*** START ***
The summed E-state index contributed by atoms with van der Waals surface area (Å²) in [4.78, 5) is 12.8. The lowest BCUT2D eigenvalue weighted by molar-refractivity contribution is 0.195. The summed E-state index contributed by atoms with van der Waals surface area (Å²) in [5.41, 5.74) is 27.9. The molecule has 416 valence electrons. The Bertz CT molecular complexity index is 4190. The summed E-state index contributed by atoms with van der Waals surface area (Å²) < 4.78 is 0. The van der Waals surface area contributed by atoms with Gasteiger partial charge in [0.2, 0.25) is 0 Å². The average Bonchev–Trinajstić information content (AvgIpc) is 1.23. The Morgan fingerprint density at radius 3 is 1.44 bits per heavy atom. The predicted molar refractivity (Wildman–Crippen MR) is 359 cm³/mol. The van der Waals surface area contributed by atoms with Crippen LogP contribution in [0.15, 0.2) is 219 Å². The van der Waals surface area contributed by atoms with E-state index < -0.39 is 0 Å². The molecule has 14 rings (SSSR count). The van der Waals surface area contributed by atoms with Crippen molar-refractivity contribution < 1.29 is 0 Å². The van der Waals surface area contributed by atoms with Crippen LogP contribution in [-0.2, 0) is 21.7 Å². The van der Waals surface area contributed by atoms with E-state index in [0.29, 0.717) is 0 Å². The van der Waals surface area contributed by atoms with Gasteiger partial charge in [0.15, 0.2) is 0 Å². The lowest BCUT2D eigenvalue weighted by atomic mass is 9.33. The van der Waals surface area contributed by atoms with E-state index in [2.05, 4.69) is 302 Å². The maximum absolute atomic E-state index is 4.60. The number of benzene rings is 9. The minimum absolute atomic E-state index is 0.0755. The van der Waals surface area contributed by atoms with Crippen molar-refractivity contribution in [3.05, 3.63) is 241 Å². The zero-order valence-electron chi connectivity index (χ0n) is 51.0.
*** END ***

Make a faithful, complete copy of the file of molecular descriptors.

The summed E-state index contributed by atoms with van der Waals surface area (Å²) in [4.78, 5) is 12.8. The lowest BCUT2D eigenvalue weighted by molar-refractivity contribution is 0.195. The summed E-state index contributed by atoms with van der Waals surface area (Å²) in [5.41, 5.74) is 27.9. The molecule has 416 valence electrons. The Bertz CT molecular complexity index is 4190. The summed E-state index contributed by atoms with van der Waals surface area (Å²) < 4.78 is 0. The van der Waals surface area contributed by atoms with Gasteiger partial charge in [0.2, 0.25) is 0 Å². The average Bonchev–Trinajstić information content (AvgIpc) is 1.23. The Morgan fingerprint density at radius 3 is 1.44 bits per heavy atom. The predicted molar refractivity (Wildman–Crippen MR) is 359 cm³/mol. The van der Waals surface area contributed by atoms with Crippen LogP contribution in [0.15, 0.2) is 219 Å². The van der Waals surface area contributed by atoms with E-state index < -0.39 is 0 Å². The molecule has 14 rings (SSSR count). The van der Waals surface area contributed by atoms with Crippen molar-refractivity contribution < 1.29 is 0 Å². The van der Waals surface area contributed by atoms with Crippen LogP contribution in [-0.2, 0) is 21.7 Å². The van der Waals surface area contributed by atoms with E-state index in [0.29, 0.717) is 0 Å². The van der Waals surface area contributed by atoms with Gasteiger partial charge in [0.15, 0.2) is 0 Å². The lowest BCUT2D eigenvalue weighted by atomic mass is 9.33. The van der Waals surface area contributed by atoms with E-state index in [2.05, 4.69) is 302 Å². The maximum absolute atomic E-state index is 4.60. The number of benzene rings is 9. The minimum absolute atomic E-state index is 0.0755. The van der Waals surface area contributed by atoms with Crippen molar-refractivity contribution in [3.05, 3.63) is 241 Å². The zero-order valence-electron chi connectivity index (χ0n) is 51.0.